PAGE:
The Mars Global Surveyor (MGS) took off in November and is scheduled to arrive at Mars between Sept. 11 and Sept. 22, 1997. The Mars Pathfinder (MPF) takes off sometime in December. No matter when it leaves, it is scheduled to arrive on July 4, 1997.

    Why does the Pathfinder get to Mars earlier, even though it leaves later?

    And how can the Pathfinder have an exact arrival date even though its liftoff date may vary?

Answer from Cheick Diarra:

    There are several reasons for Pathfinder's earlier arrival at Mars. Pathfinder is much smaller and lighter than Mars Global Surveyor. As a result, the rockets sending it to Mars can get it going at a faster velocity. Also, Pathfinder goes on a much more direct route to Mars than MGS, which takes a longer, more looping path. So not only is MPF going faster, it has less miles to travel.

    There is a good reason for MGS's more looping path. The arrival velocity depends on the type of trajectory. The more looping trajectory provides a slower arrival velocity. Since MGS is an orbiter, NASA wants it to arrive at Mars with as little speed as possible. This is because it will need to be slowed down with a retro burn to be captured by Mars's gravity. That maneuver is called the Mars Orbit Insertion maneuver, or MOI for short. The slower MGS is going relative to Mars, the smaller the retro burn. And a smaller retro burn means less fuel (and weight and dollars). So that is why MGS is on a more looping trajectory which will allow for a slower arrival speed. MPF, on the other hand, is not going into orbit, so it can arrive at a faster speed, and thus its more direct route to Mars.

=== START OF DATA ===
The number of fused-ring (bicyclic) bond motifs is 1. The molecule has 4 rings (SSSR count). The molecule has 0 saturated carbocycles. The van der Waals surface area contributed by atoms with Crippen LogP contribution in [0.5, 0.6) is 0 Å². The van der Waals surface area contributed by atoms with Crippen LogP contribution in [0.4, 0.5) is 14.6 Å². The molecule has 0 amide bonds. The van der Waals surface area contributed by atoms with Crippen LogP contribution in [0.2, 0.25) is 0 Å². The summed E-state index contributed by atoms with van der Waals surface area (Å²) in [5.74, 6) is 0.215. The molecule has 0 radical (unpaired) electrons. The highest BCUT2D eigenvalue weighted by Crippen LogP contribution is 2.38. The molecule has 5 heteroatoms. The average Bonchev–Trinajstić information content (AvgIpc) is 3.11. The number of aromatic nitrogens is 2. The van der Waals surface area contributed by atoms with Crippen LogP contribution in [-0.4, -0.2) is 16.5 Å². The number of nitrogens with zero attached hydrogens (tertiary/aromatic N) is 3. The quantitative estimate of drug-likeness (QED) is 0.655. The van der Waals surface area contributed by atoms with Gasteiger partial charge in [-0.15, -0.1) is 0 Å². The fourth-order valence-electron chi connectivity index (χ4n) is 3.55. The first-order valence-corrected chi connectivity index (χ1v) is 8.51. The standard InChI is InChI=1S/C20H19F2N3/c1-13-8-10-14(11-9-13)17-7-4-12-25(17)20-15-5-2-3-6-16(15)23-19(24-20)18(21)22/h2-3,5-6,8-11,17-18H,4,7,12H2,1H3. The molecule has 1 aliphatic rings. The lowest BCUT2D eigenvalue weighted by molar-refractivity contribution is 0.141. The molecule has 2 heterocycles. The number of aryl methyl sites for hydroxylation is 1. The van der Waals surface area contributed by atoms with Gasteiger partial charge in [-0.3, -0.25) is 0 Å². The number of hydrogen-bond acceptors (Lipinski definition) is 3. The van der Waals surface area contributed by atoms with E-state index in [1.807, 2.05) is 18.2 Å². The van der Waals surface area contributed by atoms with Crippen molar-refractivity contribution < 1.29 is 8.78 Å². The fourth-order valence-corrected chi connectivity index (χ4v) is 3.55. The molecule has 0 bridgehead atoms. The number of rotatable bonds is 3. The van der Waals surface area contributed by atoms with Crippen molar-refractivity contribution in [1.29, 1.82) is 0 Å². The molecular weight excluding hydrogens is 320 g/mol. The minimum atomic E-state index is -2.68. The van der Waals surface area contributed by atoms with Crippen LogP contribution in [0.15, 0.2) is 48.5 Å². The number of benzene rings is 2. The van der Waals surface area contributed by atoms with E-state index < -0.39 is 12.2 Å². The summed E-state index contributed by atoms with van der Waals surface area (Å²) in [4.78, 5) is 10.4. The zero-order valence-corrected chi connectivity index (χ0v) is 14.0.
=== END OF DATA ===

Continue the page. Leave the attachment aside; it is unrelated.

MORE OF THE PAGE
To help understand why a more looping trajectory results in a slower arrival speed, consider a golf ball being putted on a slanting green toward the hole. A golfer can hit the ball hard right toward the hole and the ball will arrive relatively quickly. Or else, the ball can be putted more gently toward the uphill side of the hole; in that case, the ball will loop down towards the hole and arrive at a slower speed.

    Finally, about the issue of the fixed arrival date for MPF. When we travel to Mars, we have the opportunity to do Trajectory Correction Maneuvers (TCMs) that let us correct not only our aim point at Mars arrival but also the time of arrival. Early on, NASA decided July 4 would be a good day to arrive. This was partially historical. In 1976 when the Viking spacecraft went to Mars, it was expected to land on July 4 for national reasons (July 4 is America's Independence Day). But when Viking arrived, there was a raging dust storm that prevented this scheduled landing so the team missed a July 4 landing and decided to remain in orbit until July 20 (July 20 is the anniversary of the first Apollo landing). So this time NASA has decided that Pathfinder should land on July 4. The TCMs for Pathfinder will be performed to remain true to the July 4 landing date.

Classroom Answers


      The largest crater on the larger of the two Martian moons, Phobos, is named Stickney. Ms. Stickney was not an astronomer but she played a critical role in the discovery of the Martian moons. Who was Ms. Stickney and why did she have this prominent surface feature named after her?

    Answer from Bill Gutsch: